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Showing posts from December, 2021

Living through a pandemic: It's not all bad to introverts

A pandemic sweeps the entire world almost overnight, causing businesses to close, schools to pivot to online instruction, and people to panic -- except, perhaps, for one small subset of the population.  It's as if introverts had been waiting for this moment their whole lives. No longer having to attend social engagements? Being able to work from home for 18 months? Enjoying a Friday night at home without being chided for it? Most of us probably thought we were having a dream -- one from which we did not want to wake up. It's not to say that introverts haven't missed meeting up with family at a busy restaurant for dinner, celebrating birthdays with co-workers, or attending concerts with friends.  The difference now is that saying "I'll pass" (if an outing is proposed to begin with) doesn't rub people the wrong way like it used do. It's become acceptable to decline if your concern relates to catching the virus, whether because of crowds, lack of social d

Why introverts need a break from social media

Who would have thought that social media platforms would evolve into the juggernauts they are today? From teenagers to soccer moms to grandpas, practically the entire world has a presence on sites like Facebook. To be fair, such platforms certainly came in handy last year at the onset of this seemingly endless pandemic, when people across the world were forced put their in-person social lives on hold and hunker down.  It gave us a way to stay connected with friends and family. Sure, pictures, videos, and likes were no substitute for the real thing, but at least it kept us abreast of significant events -- from work promotions to baby announcements -- in the lives of those who matter most to us.  But as the saying goes, everything has its pros and cons. And social media has an  unmistakably dark side.  Sites like Facebook have become a breeding ground for drawing comparisons between ourselves and others -- largely thanks to the continuous stream of videos and posts that saturate our News

This enriches introverts' lives like nothing else

Alice Munro quipped that, "The constant happiness is curiosity." It's almost as if she were addressing introverts, among the most intellectually curious people in existence, directly. Introverts' quest for knowledge is perpetual. It will never abate.  We strive to learn something new each and every day, whether by reading books, watching documentaries, or catching the newest exhibitions at the local museum.  Introverts don't buy into the notion that learning ends the day you get your high school or college diploma. Rather, learning is a lifelong pursuit. As the prolific science fiction writer Isaac Asimov said, "Education is not something you can finish." Does this mean we all aim to go out and get a Ph.D. like Asimov did?  Of course not. We're fortunate enough to live in an age where we have myriad tools at our disposal that enable us to learn practically anything we want, whenever we want, without the need to invest in a formal degree. Asimov himse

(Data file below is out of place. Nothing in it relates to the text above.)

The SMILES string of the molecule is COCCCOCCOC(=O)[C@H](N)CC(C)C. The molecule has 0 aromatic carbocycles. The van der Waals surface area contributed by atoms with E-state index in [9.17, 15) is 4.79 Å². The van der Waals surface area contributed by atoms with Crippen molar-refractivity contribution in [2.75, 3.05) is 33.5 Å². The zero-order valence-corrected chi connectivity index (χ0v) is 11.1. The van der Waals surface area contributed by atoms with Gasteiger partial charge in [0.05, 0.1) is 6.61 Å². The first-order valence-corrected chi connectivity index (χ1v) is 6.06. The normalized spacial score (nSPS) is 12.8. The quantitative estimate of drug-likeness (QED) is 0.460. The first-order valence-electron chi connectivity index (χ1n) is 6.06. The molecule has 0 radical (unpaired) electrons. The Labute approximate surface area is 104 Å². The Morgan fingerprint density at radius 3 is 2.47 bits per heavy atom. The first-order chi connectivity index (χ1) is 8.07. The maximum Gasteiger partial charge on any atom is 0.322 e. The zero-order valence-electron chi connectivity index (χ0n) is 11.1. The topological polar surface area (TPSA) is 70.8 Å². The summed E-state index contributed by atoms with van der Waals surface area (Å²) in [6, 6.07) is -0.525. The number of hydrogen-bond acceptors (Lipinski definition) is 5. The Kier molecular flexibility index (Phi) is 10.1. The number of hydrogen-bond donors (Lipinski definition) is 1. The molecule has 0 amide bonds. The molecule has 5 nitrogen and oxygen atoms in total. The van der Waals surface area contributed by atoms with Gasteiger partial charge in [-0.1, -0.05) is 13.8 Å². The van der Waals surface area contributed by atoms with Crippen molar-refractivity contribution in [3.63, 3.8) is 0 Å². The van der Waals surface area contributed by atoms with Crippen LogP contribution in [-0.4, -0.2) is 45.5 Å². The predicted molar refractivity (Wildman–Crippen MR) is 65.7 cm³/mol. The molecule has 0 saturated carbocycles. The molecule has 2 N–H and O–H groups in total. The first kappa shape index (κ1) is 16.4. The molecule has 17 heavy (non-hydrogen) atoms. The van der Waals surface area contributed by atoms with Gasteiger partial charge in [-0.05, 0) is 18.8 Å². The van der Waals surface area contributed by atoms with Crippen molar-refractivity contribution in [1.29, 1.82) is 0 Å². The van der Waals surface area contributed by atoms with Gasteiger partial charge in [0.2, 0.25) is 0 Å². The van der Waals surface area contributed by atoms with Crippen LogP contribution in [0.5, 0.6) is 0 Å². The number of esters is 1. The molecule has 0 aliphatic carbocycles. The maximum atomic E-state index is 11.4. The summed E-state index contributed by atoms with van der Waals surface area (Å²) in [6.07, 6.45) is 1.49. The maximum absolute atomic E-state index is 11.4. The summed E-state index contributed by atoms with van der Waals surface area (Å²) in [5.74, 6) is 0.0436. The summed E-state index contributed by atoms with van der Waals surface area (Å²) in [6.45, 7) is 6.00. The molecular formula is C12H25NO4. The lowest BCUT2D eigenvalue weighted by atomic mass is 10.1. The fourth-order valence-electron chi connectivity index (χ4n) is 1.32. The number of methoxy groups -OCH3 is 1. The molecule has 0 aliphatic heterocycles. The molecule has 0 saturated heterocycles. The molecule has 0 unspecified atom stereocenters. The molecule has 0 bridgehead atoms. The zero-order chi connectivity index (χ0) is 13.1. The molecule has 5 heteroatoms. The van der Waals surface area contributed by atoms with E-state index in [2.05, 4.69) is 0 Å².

How people get introverts all wrong

Life isn't easy. And if you're an introvert, it can feel especially daunting in a world that seems tailor-made for gregarious, attention-seeking individuals.  Aside from competing personal and professional demands, introverts have to contend with:  Energy levels being depleted by difficult people and situations  Constantly being questioned on our quiet, unassuming demeanor Having to be quick and on our feet when our natural dependency is to go at a slower, more measured pace  Being passed over for promotions and other opportunities because of our reluctance to promote our accomplishments  And yet, for all these challenges, being an introvert brings an array of gifts and opportunities: The capacity to listen to and understand people on a deeper level than most others  The ability to delve deeply into subjects and interests about which we're passionate  The ability to focus intently on something for long stretches of time without getting distracted  The inclination to work in

My bumpy road to discovering I am an introvert

From an early age, I knew there was something about me -- my personality, my temperament -- that differentiated me from my peers. I just didn't know what it was. I sensed I was more retiring, less hungry for attention, and more at ease in solitude than most people.  Now that I'm an adult and comfortable in my introversion, I wouldn't have it any other way. I'm proud of my uniqueness, and every introvert on this page ought to be as well.  That isn't to say the road to self-awareness has been an easy one.  Whether at school or work, I've lost count of the number of people over the years who've either questioned or criticized my quiet, unassuming disposition.  In the workplace, supervisors and co-workers have pulled no punches with their biting sarcasm, saying things like "Hey, keep it down over here. You're too loud!" For whatever reason, it makes some folks uneasy when there's someone at work who keeps to themselves. They might suspect they&